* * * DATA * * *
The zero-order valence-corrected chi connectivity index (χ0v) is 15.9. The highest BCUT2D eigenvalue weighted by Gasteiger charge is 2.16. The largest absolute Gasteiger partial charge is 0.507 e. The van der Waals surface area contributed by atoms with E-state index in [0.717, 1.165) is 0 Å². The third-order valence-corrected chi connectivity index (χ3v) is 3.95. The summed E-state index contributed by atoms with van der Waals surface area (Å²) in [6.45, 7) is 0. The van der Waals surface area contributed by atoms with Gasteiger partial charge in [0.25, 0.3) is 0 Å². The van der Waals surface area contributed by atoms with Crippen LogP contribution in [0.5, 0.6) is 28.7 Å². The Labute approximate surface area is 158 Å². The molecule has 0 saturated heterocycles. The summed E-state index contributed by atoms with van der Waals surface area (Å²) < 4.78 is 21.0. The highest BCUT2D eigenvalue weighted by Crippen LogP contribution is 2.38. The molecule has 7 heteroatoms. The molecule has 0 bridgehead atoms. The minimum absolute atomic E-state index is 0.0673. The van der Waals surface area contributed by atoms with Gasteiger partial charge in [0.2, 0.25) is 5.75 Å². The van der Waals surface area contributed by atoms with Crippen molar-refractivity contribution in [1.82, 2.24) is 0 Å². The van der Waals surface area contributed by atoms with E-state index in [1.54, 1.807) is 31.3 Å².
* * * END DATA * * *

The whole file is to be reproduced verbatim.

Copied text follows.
The zero-order valence-corrected chi connectivity index (χ0v) is 15.9. The highest BCUT2D eigenvalue weighted by Gasteiger charge is 2.16. The largest absolute Gasteiger partial charge is 0.507 e. The van der Waals surface area contributed by atoms with E-state index in [0.717, 1.165) is 0 Å². The third-order valence-corrected chi connectivity index (χ3v) is 3.95. The summed E-state index contributed by atoms with van der Waals surface area (Å²) in [6.45, 7) is 0. The van der Waals surface area contributed by atoms with Gasteiger partial charge in [0.25, 0.3) is 0 Å². The van der Waals surface area contributed by atoms with Crippen LogP contribution in [0.5, 0.6) is 28.7 Å². The Labute approximate surface area is 158 Å². The molecule has 0 saturated heterocycles. The summed E-state index contributed by atoms with van der Waals surface area (Å²) < 4.78 is 21.0. The highest BCUT2D eigenvalue weighted by Crippen LogP contribution is 2.38. The molecule has 7 heteroatoms. The molecule has 0 bridgehead atoms. The minimum absolute atomic E-state index is 0.0673. The van der Waals surface area contributed by atoms with Gasteiger partial charge in [0.2, 0.25) is 5.75 Å². The van der Waals surface area contributed by atoms with Crippen molar-refractivity contribution in [1.82, 2.24) is 0 Å². The van der Waals surface area contributed by atoms with E-state index in [1.54, 1.807) is 31.3 Å².